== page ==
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  • Created on: 06-06-16 22:31

Classical conditioning

Classical conditioning is a procedure during which an animal or person learns to associate a reflex response with a new stimulus


Pavlov conducted experiments and research on classical conditioning, through the use of a dog. Pavlov had noticed that his dog would salivate when given food, therefore, he attempted to condition his dog to salivate at the sound of a bell. The classical conditioning schedule was as follows:

1. When given food, the dog would salivate (UCS=UCR)

2. When ringing a bell alongside giving the dog food, the dog would salivate (CS+UCS=UCR)

3. Now, when ringing a bell, the dog would salivate (CS=CR)



Unconditioned stimulus- the stimulus that produces a reflex response

Unconditioned response- reflex response to a UCS

Conditioned stimulus- a new stimulus presented with the UCS

Conditioned response- a response that is learnt and occurs when the conditioned stimulus is presented

After this, Pavlov continued to experiment on the dog and found out some extra information:

1. If he continued to ring the bell without giving the dog any food, extinction would occur (extinction is when a conditioned response, i.e. the salvation, dies out)

2. After a short period in which the bell was not rung, the dog would begin to salivate to the sound of a bell again, this is called spontaneous recovery (spontaneous recovery is when a conditioned response that has dissappeared suddenly appears again)

3. Despite changing the tone of the bell, generalisation occured (generalisation is when a conditioned response is produced when a similar stimulus to the original is presented).

4. When the dog only recieved food upon the sound of a particular tone of bell, it would only react to that tone of bell, this is called discrimination (discrimination is when a conditioned stimulus is only produced when similar stimulus to the original is presented)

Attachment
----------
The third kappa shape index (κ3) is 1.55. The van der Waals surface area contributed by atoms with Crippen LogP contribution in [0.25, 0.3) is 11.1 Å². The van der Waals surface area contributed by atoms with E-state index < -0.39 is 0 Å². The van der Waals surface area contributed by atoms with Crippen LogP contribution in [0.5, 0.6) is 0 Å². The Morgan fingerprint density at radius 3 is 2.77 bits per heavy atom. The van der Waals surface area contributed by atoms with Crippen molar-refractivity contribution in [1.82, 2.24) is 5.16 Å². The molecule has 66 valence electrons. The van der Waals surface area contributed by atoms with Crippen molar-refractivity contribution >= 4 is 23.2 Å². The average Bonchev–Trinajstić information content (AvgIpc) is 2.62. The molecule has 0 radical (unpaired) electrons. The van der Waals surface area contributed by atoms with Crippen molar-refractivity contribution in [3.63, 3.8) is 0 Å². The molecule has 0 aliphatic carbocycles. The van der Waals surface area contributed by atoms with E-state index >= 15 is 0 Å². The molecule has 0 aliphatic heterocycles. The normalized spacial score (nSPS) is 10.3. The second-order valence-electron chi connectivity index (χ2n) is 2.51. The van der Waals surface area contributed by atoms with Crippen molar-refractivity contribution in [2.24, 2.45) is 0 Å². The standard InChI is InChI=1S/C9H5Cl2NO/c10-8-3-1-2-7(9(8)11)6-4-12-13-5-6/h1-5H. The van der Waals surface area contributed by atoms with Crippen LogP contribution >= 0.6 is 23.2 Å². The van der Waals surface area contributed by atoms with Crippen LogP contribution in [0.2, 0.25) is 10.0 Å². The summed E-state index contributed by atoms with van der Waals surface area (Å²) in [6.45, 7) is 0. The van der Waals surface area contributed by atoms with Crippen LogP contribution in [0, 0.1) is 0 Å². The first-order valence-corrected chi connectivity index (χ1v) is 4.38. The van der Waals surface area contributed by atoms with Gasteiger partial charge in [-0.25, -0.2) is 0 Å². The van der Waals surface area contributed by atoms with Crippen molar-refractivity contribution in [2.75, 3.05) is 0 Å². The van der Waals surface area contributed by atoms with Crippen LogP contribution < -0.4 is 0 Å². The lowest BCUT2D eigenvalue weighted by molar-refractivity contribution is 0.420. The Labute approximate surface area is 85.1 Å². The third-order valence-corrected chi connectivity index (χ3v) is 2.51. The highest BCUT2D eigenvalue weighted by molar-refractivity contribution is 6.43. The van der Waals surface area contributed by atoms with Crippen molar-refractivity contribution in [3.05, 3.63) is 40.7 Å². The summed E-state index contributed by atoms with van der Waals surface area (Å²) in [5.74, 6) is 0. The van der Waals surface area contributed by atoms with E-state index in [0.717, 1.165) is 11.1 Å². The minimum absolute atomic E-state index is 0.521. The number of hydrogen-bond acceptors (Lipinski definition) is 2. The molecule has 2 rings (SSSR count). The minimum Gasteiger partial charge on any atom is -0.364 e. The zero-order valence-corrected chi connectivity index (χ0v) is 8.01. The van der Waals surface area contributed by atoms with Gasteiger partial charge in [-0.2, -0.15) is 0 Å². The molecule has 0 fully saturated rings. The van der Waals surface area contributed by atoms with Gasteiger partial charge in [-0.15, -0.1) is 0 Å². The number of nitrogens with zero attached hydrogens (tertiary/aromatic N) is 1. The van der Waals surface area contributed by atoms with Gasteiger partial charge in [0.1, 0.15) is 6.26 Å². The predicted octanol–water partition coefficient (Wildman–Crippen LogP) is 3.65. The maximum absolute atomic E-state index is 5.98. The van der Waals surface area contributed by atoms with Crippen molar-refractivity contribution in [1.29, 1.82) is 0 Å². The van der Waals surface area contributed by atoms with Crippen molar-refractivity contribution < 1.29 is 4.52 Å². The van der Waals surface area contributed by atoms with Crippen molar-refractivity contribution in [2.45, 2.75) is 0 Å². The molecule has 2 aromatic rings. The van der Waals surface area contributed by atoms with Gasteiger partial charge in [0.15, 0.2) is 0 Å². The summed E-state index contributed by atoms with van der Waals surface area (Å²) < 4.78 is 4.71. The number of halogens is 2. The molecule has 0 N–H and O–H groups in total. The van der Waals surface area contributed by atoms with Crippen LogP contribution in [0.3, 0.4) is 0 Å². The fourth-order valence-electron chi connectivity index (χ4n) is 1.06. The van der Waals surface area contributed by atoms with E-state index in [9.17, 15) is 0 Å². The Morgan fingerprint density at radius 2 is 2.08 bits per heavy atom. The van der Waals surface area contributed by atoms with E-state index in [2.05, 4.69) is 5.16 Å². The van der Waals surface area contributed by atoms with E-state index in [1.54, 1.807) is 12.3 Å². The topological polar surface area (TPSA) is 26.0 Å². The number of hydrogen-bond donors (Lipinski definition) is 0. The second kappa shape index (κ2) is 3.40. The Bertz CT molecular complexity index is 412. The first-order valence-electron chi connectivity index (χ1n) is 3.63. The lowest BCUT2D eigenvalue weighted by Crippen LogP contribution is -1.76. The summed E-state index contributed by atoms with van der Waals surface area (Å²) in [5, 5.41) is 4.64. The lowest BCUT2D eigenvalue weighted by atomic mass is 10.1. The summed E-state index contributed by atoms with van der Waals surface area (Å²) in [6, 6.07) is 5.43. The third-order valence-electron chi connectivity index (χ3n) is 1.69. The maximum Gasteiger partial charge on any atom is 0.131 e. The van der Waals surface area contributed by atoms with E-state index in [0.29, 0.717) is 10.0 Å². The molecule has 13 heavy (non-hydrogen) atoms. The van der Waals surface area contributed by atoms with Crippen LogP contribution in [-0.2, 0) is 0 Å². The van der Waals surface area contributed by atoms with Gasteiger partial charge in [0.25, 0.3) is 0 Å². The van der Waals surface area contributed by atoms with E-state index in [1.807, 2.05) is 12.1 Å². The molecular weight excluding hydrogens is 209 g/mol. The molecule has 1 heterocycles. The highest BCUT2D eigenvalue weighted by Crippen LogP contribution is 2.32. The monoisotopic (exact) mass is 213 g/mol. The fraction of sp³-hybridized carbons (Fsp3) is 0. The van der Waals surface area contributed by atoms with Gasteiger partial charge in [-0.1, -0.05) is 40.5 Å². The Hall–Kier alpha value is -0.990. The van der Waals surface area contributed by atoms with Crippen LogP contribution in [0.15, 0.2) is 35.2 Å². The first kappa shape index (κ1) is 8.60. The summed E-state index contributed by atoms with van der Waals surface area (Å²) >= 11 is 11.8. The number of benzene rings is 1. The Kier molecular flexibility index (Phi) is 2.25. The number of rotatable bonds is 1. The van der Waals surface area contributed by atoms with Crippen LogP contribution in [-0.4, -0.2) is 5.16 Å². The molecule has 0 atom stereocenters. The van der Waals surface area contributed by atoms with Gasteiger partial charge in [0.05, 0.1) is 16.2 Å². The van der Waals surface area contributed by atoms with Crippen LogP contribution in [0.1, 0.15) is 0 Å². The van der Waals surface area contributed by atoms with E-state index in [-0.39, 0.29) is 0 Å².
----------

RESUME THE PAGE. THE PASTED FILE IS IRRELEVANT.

Watson and Rayner

AIM: To see if the emotional response of fear could be conditioned into a human being

METHOD: Albert was 11 months old. He seemed to like a white laboratory rat, and had no fear ofn any white, furry objects. In the conditioning trials, a rat was shown to Albert and as he reached for it, a metal bar was hit very hard with a hammer, behind Albert's back. This was done several times.

RESULTS: After seven times, when the rat was presented again, Albert screamed and tried to get away. He did this even though the bar was not hit by the hammer and there was no loud noise. Albert also screamed when he was shown a santa claus mask and a fur coat.

CONCLUSION: Watson and Rayner showed that fear responses can be learnt and even very young children can learn in the way suggested by classical conditioning

Practical applications

In everyday life, advertising agencies recognise that if they can get us to build up a


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